Not available in my country? I'll pirate it.

 

Here's what ruffles me. A game is released and available everywhere. The sequel comes out and the publisher for second game, usually different from the first, decides its a brilliant financial decision to tell a good portion of the global fan base to screw off and restrict the game's release. Case in Point: Prototype and Arkham Asylum. No problem getting them on steam. Their respective sequels come out and its "Sorry, this item is not available in your region". DaFrance? Has the money I spent on the original and its associated DLC magically become irrelevant to you? And the same studios have the gall to talk about piracy affecting them. Its not piracy, its your blatant idiocracy.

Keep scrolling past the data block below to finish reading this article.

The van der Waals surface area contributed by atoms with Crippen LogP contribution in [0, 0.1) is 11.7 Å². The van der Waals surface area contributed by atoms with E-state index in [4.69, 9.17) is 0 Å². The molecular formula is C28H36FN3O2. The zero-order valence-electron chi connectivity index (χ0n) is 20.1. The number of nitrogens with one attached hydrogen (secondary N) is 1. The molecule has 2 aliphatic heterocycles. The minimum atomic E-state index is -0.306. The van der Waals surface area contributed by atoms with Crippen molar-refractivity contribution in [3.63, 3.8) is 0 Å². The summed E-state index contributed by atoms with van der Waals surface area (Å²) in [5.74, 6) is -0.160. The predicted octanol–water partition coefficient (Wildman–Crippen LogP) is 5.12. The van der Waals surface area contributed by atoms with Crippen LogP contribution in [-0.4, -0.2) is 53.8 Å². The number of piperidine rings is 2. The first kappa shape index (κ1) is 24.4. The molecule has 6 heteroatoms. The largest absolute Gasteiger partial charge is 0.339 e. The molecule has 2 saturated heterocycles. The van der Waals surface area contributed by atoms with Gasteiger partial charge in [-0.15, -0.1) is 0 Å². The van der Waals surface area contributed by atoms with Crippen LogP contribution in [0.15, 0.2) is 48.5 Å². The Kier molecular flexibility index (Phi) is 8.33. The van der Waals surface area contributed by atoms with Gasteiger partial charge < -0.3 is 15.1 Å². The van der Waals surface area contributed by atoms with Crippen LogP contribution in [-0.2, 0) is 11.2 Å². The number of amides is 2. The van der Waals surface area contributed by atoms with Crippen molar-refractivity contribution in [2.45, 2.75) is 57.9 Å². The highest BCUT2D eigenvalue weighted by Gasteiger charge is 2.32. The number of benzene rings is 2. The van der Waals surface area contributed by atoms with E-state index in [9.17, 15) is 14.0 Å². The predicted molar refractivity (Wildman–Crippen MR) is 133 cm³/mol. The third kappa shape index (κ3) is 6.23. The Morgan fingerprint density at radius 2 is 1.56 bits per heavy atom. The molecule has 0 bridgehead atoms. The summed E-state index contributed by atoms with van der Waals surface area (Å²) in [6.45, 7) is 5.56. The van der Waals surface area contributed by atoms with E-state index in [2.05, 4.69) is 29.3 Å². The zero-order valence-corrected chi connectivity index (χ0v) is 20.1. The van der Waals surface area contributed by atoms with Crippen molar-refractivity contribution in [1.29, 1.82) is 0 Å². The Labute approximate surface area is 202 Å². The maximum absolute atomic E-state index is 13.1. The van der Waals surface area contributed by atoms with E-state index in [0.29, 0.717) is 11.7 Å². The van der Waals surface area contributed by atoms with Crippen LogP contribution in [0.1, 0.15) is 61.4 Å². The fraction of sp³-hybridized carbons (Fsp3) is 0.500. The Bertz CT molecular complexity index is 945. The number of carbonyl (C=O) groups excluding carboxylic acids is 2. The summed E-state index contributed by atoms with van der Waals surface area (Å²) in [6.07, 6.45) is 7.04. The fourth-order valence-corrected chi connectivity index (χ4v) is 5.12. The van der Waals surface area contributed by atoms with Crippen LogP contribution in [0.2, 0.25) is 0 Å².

#15 Ian William

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Posted 14 March 2014 - 06:51

Not sure if it matters, but I'll just throw this in here - I think it may help one's perspective. From Privacy, Security, and Content in Windows Platforms by Microsoft.

What is Piracy?

  • Piracy is the unlicensed use of someone's digital property

Piracy does not automatically result in lost revenue

  • EG, if I were to make a copy of Microsoft Office on a CD-R, and then destroy the CD-R, there would be no lost revenue
  • Some piracy can even foster sales of some kinds of digital property

Eliminating all piracy is prohibitively expensive

  • It also pisses off your loyal customers

There is such a thing as "good" piracy

  • Piracy that actually fosters more purchases of content can be "good"
  • There is no easy way to quantify this